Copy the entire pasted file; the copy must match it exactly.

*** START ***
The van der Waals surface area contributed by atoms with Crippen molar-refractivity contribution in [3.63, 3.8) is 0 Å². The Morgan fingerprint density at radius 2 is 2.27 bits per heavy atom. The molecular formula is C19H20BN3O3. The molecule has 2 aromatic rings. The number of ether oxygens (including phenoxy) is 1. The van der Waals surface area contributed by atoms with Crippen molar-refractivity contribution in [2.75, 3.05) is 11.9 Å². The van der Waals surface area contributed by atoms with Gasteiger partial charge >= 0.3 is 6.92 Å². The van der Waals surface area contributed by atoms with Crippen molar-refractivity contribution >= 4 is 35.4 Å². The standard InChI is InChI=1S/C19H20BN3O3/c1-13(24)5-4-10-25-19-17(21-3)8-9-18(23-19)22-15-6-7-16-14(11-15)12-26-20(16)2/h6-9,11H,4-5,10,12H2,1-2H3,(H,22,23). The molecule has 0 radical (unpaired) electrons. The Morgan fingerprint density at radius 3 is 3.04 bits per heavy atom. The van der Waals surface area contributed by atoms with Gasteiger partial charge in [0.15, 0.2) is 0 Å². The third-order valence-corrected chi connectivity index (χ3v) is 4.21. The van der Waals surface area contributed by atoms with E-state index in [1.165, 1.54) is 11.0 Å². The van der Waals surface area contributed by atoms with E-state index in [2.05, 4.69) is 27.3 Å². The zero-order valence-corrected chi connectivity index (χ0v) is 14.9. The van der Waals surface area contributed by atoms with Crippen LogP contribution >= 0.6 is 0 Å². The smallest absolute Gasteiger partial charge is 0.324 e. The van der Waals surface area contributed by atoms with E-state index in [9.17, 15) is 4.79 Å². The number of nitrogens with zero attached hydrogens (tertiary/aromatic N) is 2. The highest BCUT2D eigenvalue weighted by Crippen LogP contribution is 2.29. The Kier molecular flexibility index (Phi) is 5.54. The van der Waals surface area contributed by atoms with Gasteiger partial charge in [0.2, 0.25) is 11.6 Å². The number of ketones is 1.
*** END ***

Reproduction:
The van der Waals surface area contributed by atoms with Crippen molar-refractivity contribution in [3.63, 3.8) is 0 Å². The Morgan fingerprint density at radius 2 is 2.27 bits per heavy atom. The molecular formula is C19H20BN3O3. The molecule has 2 aromatic rings. The number of ether oxygens (including phenoxy) is 1. The van der Waals surface area contributed by atoms with Crippen molar-refractivity contribution in [2.75, 3.05) is 11.9 Å². The van der Waals surface area contributed by atoms with Gasteiger partial charge >= 0.3 is 6.92 Å². The van der Waals surface area contributed by atoms with Crippen molar-refractivity contribution >= 4 is 35.4 Å². The standard InChI is InChI=1S/C19H20BN3O3/c1-13(24)5-4-10-25-19-17(21-3)8-9-18(23-19)22-15-6-7-16-14(11-15)12-26-20(16)2/h6-9,11H,4-5,10,12H2,1-2H3,(H,22,23). The molecule has 0 radical (unpaired) electrons. The Morgan fingerprint density at radius 3 is 3.04 bits per heavy atom. The van der Waals surface area contributed by atoms with Gasteiger partial charge in [0.15, 0.2) is 0 Å². The third-order valence-corrected chi connectivity index (χ3v) is 4.21. The van der Waals surface area contributed by atoms with E-state index in [1.165, 1.54) is 11.0 Å². The van der Waals surface area contributed by atoms with E-state index in [2.05, 4.69) is 27.3 Å². The zero-order valence-corrected chi connectivity index (χ0v) is 14.9. The van der Waals surface area contributed by atoms with Crippen LogP contribution >= 0.6 is 0 Å². The smallest absolute Gasteiger partial charge is 0.324 e. The van der Waals surface area contributed by atoms with E-state index in [9.17, 15) is 4.79 Å². The number of nitrogens with zero attached hydrogens (tertiary/aromatic N) is 2. The highest BCUT2D eigenvalue weighted by Crippen LogP contribution is 2.29. The Kier molecular flexibility index (Phi) is 5.54. The van der Waals surface area contributed by atoms with Gasteiger partial charge in [0.2, 0.25) is 11.6 Å². The number of ketones is 1.